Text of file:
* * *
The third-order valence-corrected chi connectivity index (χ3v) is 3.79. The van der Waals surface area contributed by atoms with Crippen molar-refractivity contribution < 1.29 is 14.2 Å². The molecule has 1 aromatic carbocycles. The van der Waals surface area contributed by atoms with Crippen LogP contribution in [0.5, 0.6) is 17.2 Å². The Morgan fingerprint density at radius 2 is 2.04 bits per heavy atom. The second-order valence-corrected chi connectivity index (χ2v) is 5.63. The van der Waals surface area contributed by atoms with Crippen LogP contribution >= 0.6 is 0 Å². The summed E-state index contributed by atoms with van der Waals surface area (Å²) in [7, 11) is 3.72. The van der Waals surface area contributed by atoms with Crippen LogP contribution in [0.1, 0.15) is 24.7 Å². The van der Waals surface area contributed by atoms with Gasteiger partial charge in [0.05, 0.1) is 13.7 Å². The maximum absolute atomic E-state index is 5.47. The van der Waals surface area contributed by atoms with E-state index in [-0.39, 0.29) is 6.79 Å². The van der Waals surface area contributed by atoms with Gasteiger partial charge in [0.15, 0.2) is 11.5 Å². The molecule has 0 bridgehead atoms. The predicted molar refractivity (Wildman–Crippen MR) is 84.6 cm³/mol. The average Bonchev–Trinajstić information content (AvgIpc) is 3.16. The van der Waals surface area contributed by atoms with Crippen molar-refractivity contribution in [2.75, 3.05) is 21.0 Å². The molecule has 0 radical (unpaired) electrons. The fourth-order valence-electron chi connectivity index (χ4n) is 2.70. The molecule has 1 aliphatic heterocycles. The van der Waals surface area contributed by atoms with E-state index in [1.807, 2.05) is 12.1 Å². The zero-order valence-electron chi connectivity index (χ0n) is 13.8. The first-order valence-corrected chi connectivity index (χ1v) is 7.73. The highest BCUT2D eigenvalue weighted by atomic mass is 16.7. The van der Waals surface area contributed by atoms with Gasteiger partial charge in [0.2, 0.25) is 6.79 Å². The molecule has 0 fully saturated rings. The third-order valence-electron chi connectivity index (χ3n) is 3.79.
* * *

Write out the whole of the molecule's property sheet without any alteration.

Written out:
The third-order valence-corrected chi connectivity index (χ3v) is 3.79. The van der Waals surface area contributed by atoms with Crippen molar-refractivity contribution < 1.29 is 14.2 Å². The molecule has 1 aromatic carbocycles. The van der Waals surface area contributed by atoms with Crippen LogP contribution in [0.5, 0.6) is 17.2 Å². The Morgan fingerprint density at radius 2 is 2.04 bits per heavy atom. The second-order valence-corrected chi connectivity index (χ2v) is 5.63. The van der Waals surface area contributed by atoms with Crippen LogP contribution >= 0.6 is 0 Å². The summed E-state index contributed by atoms with van der Waals surface area (Å²) in [7, 11) is 3.72. The van der Waals surface area contributed by atoms with Crippen LogP contribution in [0.1, 0.15) is 24.7 Å². The van der Waals surface area contributed by atoms with Gasteiger partial charge in [0.05, 0.1) is 13.7 Å². The maximum absolute atomic E-state index is 5.47. The van der Waals surface area contributed by atoms with E-state index in [-0.39, 0.29) is 6.79 Å². The van der Waals surface area contributed by atoms with Gasteiger partial charge in [0.15, 0.2) is 11.5 Å². The molecule has 0 bridgehead atoms. The predicted molar refractivity (Wildman–Crippen MR) is 84.6 cm³/mol. The average Bonchev–Trinajstić information content (AvgIpc) is 3.16. The van der Waals surface area contributed by atoms with Crippen molar-refractivity contribution in [2.75, 3.05) is 21.0 Å². The molecule has 0 radical (unpaired) electrons. The fourth-order valence-electron chi connectivity index (χ4n) is 2.70. The molecule has 1 aliphatic heterocycles. The van der Waals surface area contributed by atoms with E-state index in [1.807, 2.05) is 12.1 Å². The zero-order valence-electron chi connectivity index (χ0n) is 13.8. The first-order valence-corrected chi connectivity index (χ1v) is 7.73. The highest BCUT2D eigenvalue weighted by atomic mass is 16.7. The van der Waals surface area contributed by atoms with Gasteiger partial charge in [0.2, 0.25) is 6.79 Å². The molecule has 0 fully saturated rings. The third-order valence-electron chi connectivity index (χ3n) is 3.79.